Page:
Education in Crisis

Stop the Cuts - John Tregonning

Photo Credit: John Tregonning


After 30 years of neoliberal cuts and running education like a business, the chickens have come home to roost. Secondary and tertiary students are looking around wondering whether their courses will be offered next year, or whether they will have a teacher or lecturer in front of their classroom or lecture theatre. The constant pressures of the past few years, adapting to lockdowns and remote learning, as well as curriculum changes, has resulted in a stressed and overworked labour force.  The public education system faces its biggest challenge since it became a mass- based system. In secondary and tertiary education the Ministry of Education is demanding pay cuts and mass redundancies respectively. This article tries to make sense of the tactical and strategic issues facing staff and student resistance through their unions and anti-cuts campaigns.

Post Primary Teaching Association

Secondary Education is in the most protracted employment dispute since 2002. Teachers have made a reasonable demand, to peg pay rises to inflation over the term of their next contract. A year-and-a-half of failed negotiations have passed with the government offering 11 to 14 percent over the next three years. By the end of that contract, the term would cover four-and-a-half years, equating to pay going up by 2.4 percent per year, far below inflation. As a result the Union is in an arbitration process by which three independent arbiters will make a recommendation. Their report is due at the start of August. The Union’s claim is essentially minimal: meet inflation, support Māori Kaiako and provide for more pastoral support for students.

The context to all this is a massive increase in workload and stress for teachers across the secondary education sphere. Recovering from COVID lockdowns, adapting to “hybrid learning” and developing an entirely new curriculum has left the sector drained. As teachers leave the profession in droves, replacements by new graduates with student loans will in effect live on a salary less than the minimum wage. A PPTA Staffing Survey shows that just over 40 percent of those graduates will leave the profession within five years.

The settling of this dispute in favour of the Union claim will not fix the system, or make the job of secondary teaching tolerable; it would only keep the system on life support. In order to solve the structural problems within education it is necessary to look beyond restoring wages to meet the cost of living.

Once the arbitration report comes back the PPTA will ballot its members on whether to accept the recommendations. If teachers reject the recommendations they will have to quickly begin large-scale industrial action in order to force some movement before the general election. Those old enough to remember the struggle for a collective agreement in 2002 will remember that wildcat strikes were key to winning that campaign.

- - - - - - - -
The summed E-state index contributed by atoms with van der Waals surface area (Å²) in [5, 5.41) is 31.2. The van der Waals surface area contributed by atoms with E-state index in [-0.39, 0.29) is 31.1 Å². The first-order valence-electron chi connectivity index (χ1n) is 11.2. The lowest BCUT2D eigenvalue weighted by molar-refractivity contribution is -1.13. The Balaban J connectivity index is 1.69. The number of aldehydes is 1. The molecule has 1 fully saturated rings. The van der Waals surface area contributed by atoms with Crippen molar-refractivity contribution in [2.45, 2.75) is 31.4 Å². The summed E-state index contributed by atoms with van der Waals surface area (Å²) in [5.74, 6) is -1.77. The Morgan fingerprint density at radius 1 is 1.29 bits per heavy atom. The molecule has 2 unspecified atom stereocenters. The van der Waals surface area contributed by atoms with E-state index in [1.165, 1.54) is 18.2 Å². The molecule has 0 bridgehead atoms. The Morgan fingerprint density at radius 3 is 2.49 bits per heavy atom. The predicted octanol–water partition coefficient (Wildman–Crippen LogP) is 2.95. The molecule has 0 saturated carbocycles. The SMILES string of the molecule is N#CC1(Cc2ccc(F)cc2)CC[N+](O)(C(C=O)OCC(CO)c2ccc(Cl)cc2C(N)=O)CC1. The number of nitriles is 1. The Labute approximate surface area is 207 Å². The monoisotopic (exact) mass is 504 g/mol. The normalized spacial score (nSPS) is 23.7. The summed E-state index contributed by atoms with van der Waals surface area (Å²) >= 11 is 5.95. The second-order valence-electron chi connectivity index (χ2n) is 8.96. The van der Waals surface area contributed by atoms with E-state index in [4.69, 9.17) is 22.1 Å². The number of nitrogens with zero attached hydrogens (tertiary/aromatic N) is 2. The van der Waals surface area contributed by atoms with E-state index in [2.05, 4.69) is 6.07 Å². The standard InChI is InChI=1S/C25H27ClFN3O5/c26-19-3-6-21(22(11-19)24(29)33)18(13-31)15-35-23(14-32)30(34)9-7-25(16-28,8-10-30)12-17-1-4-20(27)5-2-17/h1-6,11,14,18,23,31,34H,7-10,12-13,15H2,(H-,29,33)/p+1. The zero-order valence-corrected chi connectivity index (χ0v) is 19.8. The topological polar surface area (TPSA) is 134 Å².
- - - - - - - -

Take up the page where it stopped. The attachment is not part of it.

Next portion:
If there is no settlement until after the election teachers will face the horrying possibility of bargaining with a National/ACT government. Their vision of education is a dire one: charter schools, performance pay and a curriculum regime that doesn’t respect teachers’ expertise. If the struggle to keep up with the cost of living continues, visible solidarity of students, parents and teachers together will be vital.

Tertiary Education Union

Up to a thousand jobs could be cut from tertiary education before the end of this year. It’s a startling figure, and shows just what is at stake for workers in education, students, and the wider community. This follows on from hundreds of losses through the COVID period, voluntary redundancies, and cutbacks across the universities in the 2010s. Hundreds of jobs are threatened at Otago, Victoria and Te Pūkenga, the new merged national polytechnic. Cuts are coming at Waikato. Hundreds more have been announced at Massey. So the stakes matter for everyone who wants a tertiary education system that offers a range of subjects and good staffing for students to learn across sciences, business and the humanities. It’s clear that a class struggle is been waged against us: our jobs, and our courses, are under threat.

Labour came to power in 2017 with a commitment to expanding apprenticeship programmes and ending the competition and empire-building (and collapsing) that was going on in the polytechnic sector. The commitment was part of Labour’s view of what capital needed: more training, more skilled workers in certain areas, more certainty around training providers. What role universities would play in Labour’s vision was never clear after the fees-free policy was triumphed, and then quietly shelved. Chris Hipkins, as Education Minister, barely mentioned universities; Jan Tinetti continued this neglect until recently. Budget 2023, as Brian Roper showed, actually took money away from universities.